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Invisible setting question


#1

Hi Mary,

The set stones you are referring to are “invisible set”. Someone
correct me if I am wrong in this but I read the stones are held
flush together by hooking the edges together (like tongue and groove
hardwood flooring). This keeps the stones locked together and you
have an illusion of a large single stone. I think this is a very
beautiful way to set stones.

Hope this helps clarify for you
Anna


#2

Anna,

Actually, the stones are not locked together, rather each stone is
grooved below the girdle and, depending on the kind of setting it is,
is either snapped down into a grid type setting or slid into a series
of channels made of ‘T’ shaped runners and locked in place by the
last stone. The ‘grid’ style is normally cast while the channel
style is fabricated.

The channel style holds the stones much more securely than the grid
type which, if it gets slightly out of form, seemd to spit stones out
quite regularly!

Cheers from Don at The Charles Belle Studio in SOFL where simple
elegance IS fine jewelry! @coralnut1


#3
    The set stones you are referring to are "invisible set".
Someone correct me if I am wrong in this but I read the stones are
held flush together by hooking the edges together (like tongue and
groove hardwood flooring 

Hello Anna, and Mary of the original post;

You are partly correct. The stones have grooves cut along the
edges. The groove follows the edge of the stones, sometimes on one
side only, usually on two. This notch is slightly below the girdle
of the stone. When you look down at these settings, you don’t see
the “rails” that run between the stones. Running the length of these
rails are thin flanges on either side near the top. The stones are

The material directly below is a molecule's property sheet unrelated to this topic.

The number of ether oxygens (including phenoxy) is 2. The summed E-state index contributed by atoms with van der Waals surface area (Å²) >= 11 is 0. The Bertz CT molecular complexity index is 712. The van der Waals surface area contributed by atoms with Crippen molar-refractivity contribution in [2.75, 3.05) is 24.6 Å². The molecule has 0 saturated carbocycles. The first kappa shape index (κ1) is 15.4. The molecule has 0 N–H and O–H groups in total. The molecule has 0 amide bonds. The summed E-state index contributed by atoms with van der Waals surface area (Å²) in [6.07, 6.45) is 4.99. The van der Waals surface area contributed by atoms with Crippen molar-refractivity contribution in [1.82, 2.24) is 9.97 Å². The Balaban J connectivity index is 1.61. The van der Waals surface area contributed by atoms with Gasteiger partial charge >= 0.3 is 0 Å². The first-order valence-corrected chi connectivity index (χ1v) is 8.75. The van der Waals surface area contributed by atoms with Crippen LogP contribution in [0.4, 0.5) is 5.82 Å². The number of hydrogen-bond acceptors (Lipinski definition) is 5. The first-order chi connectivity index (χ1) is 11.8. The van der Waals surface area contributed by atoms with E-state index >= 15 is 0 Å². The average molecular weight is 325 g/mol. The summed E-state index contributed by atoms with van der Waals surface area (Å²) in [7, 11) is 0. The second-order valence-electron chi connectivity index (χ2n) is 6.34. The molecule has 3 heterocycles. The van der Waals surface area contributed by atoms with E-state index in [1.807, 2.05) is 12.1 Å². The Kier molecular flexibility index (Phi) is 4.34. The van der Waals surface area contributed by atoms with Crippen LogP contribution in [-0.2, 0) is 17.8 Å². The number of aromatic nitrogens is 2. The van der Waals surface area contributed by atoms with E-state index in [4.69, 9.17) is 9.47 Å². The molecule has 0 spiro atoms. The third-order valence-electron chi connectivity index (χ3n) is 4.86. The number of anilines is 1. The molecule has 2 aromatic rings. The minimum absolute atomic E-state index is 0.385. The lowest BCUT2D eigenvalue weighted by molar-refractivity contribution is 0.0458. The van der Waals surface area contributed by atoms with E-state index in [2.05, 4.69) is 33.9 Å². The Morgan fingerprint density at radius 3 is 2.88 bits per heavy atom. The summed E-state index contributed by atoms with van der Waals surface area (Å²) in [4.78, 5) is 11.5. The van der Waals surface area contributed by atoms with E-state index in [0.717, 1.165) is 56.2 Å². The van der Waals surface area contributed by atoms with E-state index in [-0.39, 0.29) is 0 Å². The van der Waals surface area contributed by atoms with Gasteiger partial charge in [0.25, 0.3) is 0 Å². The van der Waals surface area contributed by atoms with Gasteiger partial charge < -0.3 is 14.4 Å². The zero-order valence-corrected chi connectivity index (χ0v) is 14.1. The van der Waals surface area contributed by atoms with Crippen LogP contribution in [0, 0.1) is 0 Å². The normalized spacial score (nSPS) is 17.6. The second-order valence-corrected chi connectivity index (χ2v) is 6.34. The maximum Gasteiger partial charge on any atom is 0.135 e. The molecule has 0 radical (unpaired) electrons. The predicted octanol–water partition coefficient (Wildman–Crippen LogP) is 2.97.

set down between the rails and the flanges, which start out tipped
upwards slightly, bend downward and into the grooves in the stones,
locking them in place. The degree of precision required for this
technique is daunting. And it is best accomplished in shops where
there is a set up for making little “adjustments” to the diamonds,
trimming them slightly to fit, as any pressure of one stone against
another will cause damage to the stones. These grooved diamonds are
rather fragile along the notch. I seem to remember an article with
excellent diagrams and explanations of the process in AJM magazine a
while back. If not that, it was JCK or Professional Jeweler. But
this is not a technique you’ll be able to easily add to your
repertoire. I don’t think there is any likelihood you’d have success
picking it up unless you were an accomplished setter to begin with
and you happened to find a shop producing those settings and could
spend some time there. This method of setting was at one time only
occasionally done in the fine old houses like Van Cleef and Arpels,
etc. The look is popular, so naturally, there are a lot of poorly
made versions available that are far less expensive. If one of the
now prevalent mass produced versions of this technique come in to
your shop for repair, or even cleaning, I recommend you send the
customer back to where they bought it. Just putting it in your
ultrasonic can open the proverbial can of worms as the cheap versions
of this style of setting are lucky to get out of the store where
they’re sold without missing a stone or two. To steam them is to
weep as it is then your problem.

David L. Huffman